The empirical approaches include correlation analysis on Hodrick–Prescott (HP) cycles, HP cycle return spillovers effects using Diebold and Yilmaz’s (2012) spillover index methodology, as well as Croux et al.’s (2001) dynamic correlation and cohesion methodology.

Findings

There are fairly strong cycle-return spillover effects between the cross-country business cycles, cross-country stock market cycles and cross-country real estate market cycles. The interactions among the cross-country business cycles, cross-country stock market cycles and cross-country real estate market cycles in G7 are less positively pronounced or exhibit counter-cyclical behavior at the traditional business cycle (medium-term) frequency band when “pure” stock market cycles are considered.

Research limitations/implications

The research is subject to the usual limitations concerning empirical research.

Practical implications

This study finds that real estate is an important factor in influencing the degree and behavior of the relationship between cross-country business cycles and cross-country stock market cycles in G7. It provides important empirical insights for portfolio investors to understand and forecast the differential benefits and pitfalls of portfolio diversification in the long-, medium- and short-cycle horizons, as well as for research studying the linkages between the real economy and financial sectors.

Originality/value

In adding to the existing body of knowledge concerning economic globalization and financial market interdependence, this study evaluates the linkages between business cycles, stock market cycles and public real estate market cycles cross G7 and adds to the academic real estate literature. Because public real estate market is a subset of stock market, our approach is to use an original stock market index, as well as a “pure” stock market index (with the influence of real estate market removed) to offer additional empirical insights from two key complementary perspectives.

Details

Journal of European Real Estate Research, vol. 9 no. 2
Type: Research Article
ISSN: 1753-9269

Keywords

To view the access options for this content please click here

Abstract

Details

Nonlinear Time Series Analysis of Business Cycles
Type: Book
ISBN: 978-0-44451-838-5

To view the access options for this content please click here
Book part
Publication date: 6 August 2018

Kenneth A. Couch, Robert Fairlie and Huanan Xu

Labor force transitions are empirically examined using Current Population Survey (CPS) data matched across months from 1996 to 2012 for Hispanics, African-Americans, and…

Abstract

Labor force transitions are empirically examined using Current Population Survey (CPS) data matched across months from 1996 to 2012 for Hispanics, African-Americans, and whites. Transition probabilities are contrasted prior to the Great Recession and afterward. Estimates indicate that minorities are more likely to be fired as business cycle conditions worsen. Estimates also show that minorities are usually more likely to be hired when business cycle conditions are weak. During the Great Recession, the odds of losing a job increased for minorities although cyclical sensitivity of the transition declined. Odds of becoming re-employed declined dramatically for blacks, by 2–4%, while the probability was unchanged for Hispanics.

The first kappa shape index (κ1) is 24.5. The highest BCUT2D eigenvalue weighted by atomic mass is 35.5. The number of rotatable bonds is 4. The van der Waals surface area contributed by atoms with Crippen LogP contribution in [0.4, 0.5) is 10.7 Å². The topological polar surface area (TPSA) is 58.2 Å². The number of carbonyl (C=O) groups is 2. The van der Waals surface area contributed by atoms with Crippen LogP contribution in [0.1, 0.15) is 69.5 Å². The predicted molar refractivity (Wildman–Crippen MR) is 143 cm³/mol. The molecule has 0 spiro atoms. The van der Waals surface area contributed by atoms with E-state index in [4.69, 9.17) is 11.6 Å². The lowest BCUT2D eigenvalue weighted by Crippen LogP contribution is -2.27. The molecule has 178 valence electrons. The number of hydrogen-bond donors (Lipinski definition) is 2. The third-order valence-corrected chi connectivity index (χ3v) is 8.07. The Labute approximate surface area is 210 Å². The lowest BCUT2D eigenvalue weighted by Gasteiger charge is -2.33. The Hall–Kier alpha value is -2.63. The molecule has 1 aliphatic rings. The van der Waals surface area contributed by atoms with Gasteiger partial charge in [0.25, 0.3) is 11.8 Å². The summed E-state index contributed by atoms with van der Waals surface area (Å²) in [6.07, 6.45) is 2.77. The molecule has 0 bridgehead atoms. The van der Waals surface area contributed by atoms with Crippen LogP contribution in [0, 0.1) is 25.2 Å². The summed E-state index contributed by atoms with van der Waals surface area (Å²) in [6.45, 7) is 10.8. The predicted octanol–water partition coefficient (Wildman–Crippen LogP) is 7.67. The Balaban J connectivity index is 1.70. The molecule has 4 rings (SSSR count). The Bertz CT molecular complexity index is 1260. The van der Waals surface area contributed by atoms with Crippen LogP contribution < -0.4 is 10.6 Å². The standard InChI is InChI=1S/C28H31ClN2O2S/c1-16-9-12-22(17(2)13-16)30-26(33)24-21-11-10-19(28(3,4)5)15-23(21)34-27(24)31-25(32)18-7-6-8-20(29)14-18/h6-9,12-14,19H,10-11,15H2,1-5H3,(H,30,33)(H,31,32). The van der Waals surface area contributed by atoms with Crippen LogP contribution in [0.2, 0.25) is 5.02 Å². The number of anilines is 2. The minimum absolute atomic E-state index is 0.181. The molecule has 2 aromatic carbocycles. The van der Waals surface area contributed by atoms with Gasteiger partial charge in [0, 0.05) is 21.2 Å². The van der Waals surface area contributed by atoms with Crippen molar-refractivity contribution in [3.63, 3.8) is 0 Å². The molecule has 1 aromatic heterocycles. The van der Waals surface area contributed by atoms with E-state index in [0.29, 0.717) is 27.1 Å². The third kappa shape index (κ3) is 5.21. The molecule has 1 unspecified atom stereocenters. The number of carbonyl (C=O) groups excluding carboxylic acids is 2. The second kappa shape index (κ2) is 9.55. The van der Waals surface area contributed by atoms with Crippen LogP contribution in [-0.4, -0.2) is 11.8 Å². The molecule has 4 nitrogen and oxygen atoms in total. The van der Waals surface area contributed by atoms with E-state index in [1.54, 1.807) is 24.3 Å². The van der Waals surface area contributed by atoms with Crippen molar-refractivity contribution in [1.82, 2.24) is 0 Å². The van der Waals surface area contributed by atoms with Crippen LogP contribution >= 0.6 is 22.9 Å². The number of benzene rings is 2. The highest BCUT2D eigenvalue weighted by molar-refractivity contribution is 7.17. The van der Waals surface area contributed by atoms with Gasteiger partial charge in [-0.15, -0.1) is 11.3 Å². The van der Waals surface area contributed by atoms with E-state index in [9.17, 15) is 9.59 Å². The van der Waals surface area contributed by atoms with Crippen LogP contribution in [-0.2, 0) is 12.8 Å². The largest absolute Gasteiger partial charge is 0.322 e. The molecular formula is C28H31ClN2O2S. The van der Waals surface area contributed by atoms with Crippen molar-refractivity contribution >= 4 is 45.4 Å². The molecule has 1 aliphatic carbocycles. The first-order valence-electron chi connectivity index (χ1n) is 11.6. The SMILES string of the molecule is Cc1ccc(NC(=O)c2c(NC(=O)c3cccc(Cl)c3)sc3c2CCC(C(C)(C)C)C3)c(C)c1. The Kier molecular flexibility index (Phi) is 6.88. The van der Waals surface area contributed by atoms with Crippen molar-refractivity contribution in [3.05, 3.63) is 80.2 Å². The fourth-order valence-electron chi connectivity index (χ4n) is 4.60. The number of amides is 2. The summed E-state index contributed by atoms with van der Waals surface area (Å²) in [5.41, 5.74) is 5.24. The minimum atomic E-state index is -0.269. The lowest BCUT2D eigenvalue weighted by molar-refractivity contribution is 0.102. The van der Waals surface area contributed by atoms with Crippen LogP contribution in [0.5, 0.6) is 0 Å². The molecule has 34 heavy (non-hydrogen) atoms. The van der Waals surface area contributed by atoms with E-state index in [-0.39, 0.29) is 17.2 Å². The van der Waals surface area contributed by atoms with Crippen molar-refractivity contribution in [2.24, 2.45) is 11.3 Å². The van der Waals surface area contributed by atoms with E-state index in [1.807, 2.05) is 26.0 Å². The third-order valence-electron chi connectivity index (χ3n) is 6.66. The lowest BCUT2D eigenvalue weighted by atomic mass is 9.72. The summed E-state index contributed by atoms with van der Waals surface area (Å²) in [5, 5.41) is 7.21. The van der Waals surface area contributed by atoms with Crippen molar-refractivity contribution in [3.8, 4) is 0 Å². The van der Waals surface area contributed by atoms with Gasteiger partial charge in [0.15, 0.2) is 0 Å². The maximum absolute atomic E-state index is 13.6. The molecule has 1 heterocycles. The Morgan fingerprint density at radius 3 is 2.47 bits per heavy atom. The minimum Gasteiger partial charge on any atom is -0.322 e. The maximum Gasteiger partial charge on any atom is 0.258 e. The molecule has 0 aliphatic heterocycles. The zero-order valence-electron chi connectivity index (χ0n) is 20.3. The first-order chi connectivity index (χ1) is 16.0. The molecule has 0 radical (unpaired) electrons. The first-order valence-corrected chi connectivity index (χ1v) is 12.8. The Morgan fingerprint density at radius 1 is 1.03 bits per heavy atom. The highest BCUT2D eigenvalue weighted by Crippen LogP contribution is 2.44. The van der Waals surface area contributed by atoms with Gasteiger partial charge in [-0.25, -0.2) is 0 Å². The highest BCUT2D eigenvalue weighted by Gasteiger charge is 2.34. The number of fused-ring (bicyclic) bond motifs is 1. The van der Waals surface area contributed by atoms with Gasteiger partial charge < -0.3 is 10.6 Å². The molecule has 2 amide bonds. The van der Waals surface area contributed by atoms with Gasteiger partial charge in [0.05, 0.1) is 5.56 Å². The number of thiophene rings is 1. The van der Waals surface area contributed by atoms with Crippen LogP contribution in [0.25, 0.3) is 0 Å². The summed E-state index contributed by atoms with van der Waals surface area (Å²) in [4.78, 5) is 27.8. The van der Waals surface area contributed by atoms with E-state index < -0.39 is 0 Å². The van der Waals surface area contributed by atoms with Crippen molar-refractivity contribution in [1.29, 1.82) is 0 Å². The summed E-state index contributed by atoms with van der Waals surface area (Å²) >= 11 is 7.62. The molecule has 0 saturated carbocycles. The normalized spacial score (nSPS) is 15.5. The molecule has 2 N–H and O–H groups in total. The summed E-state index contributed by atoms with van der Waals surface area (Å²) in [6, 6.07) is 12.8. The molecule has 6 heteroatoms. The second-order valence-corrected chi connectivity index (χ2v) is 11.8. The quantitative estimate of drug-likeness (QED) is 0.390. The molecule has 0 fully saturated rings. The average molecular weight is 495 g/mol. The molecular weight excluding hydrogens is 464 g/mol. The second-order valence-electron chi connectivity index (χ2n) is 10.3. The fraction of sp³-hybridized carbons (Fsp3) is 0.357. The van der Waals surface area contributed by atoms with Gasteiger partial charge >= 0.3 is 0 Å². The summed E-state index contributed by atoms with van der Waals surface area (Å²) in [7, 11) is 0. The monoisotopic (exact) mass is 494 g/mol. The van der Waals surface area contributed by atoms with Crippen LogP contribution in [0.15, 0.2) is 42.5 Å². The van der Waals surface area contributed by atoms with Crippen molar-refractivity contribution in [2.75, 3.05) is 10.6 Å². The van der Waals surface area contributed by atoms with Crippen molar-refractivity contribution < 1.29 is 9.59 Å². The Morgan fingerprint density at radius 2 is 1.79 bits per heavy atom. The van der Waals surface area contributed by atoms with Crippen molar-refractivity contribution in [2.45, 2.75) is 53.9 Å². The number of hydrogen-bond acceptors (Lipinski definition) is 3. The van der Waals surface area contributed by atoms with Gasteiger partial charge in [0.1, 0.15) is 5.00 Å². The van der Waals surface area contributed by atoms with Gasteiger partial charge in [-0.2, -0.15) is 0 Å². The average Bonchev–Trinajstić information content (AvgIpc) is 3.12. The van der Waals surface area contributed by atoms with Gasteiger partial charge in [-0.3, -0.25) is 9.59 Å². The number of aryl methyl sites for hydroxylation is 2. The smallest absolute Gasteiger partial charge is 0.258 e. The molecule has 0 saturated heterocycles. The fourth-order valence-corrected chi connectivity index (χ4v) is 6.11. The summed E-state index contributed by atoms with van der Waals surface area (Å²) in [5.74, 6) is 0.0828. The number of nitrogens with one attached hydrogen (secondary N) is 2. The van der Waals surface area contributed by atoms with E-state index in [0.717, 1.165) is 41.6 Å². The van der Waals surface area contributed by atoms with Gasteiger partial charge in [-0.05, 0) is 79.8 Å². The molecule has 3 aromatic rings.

Details

Transitions through the Labor Market
Type: Book
ISBN: 978-1-78756-462-6

Keywords

To view the access options for this content please click here
Article
Publication date: 29 January 2021

Javed Iqbal

This paper estimates the sensitivities of the output of the manufacturing industries of the four Southeast countries (Indonesia, Malaysia, Philippines, Singapore) to both…

Abstract

Purpose

This paper estimates the sensitivities of the output of the manufacturing industries of the four Southeast countries (Indonesia, Malaysia, Philippines, Singapore) to both the country-specific and global business cycle fluctuations. The study investigates whether the business cycle exposures of these industries differ to their nature classified as producing durable or nondurable goods and also to booms and recessions.

Design/methodology/approach

Using annual time series data on sectoral manufacturing production indices for major manufacturing industries over the period from 1999 to 2018, this paper uses the seemingly unrelated regression (SUR)–based generalized least square estimator to estimate the exposures of each industry for each of the four countries to local and world business cycle.

Findings

The individual country analysis indicates that generally the sensitivities of the ASEAN manufacturing industries to booms and recessions are different from the pattern observed in the developed countries and Russia. We do not find evidence consistent with the commonly held view among economists and business managers that demand for durable goods flourishes in booms and falls in recessions. Also, very few industries exhibit an asymmetric reaction to booms and busts. However, the analysis of panel data reveals the expected pattern of industrial sensitivities to the local business cycle only.